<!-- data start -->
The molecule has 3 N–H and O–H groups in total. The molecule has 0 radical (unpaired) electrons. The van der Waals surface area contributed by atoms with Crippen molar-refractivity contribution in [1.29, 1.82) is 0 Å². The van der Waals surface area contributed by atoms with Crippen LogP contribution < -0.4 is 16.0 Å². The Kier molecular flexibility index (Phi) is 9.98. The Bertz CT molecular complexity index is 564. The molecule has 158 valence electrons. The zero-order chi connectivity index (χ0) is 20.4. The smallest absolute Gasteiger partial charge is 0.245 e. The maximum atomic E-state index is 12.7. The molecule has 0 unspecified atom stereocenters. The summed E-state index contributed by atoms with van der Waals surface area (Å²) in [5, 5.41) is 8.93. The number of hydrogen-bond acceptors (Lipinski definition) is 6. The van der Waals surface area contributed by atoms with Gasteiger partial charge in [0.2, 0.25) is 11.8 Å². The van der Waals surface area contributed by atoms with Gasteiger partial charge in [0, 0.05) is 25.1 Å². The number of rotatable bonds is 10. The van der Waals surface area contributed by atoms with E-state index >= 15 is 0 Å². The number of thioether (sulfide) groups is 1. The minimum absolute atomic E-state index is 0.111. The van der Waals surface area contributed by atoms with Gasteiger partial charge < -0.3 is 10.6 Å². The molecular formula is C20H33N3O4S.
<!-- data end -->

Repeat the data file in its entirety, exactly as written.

The molecule has 3 N–H and O–H groups in total. The molecule has 0 radical (unpaired) electrons. The van der Waals surface area contributed by atoms with Crippen molar-refractivity contribution in [1.29, 1.82) is 0 Å². The van der Waals surface area contributed by atoms with Crippen LogP contribution < -0.4 is 16.0 Å². The Kier molecular flexibility index (Phi) is 9.98. The Bertz CT molecular complexity index is 564. The molecule has 158 valence electrons. The zero-order chi connectivity index (χ0) is 20.4. The smallest absolute Gasteiger partial charge is 0.245 e. The maximum atomic E-state index is 12.7. The molecule has 0 unspecified atom stereocenters. The summed E-state index contributed by atoms with van der Waals surface area (Å²) in [5, 5.41) is 8.93. The number of hydrogen-bond acceptors (Lipinski definition) is 6. The van der Waals surface area contributed by atoms with Gasteiger partial charge in [0.2, 0.25) is 11.8 Å². The van der Waals surface area contributed by atoms with Gasteiger partial charge in [0, 0.05) is 25.1 Å². The number of rotatable bonds is 10. The van der Waals surface area contributed by atoms with E-state index >= 15 is 0 Å². The number of thioether (sulfide) groups is 1. The minimum absolute atomic E-state index is 0.111. The van der Waals surface area contributed by atoms with Gasteiger partial charge < -0.3 is 10.6 Å². The molecular formula is C20H33N3O4S.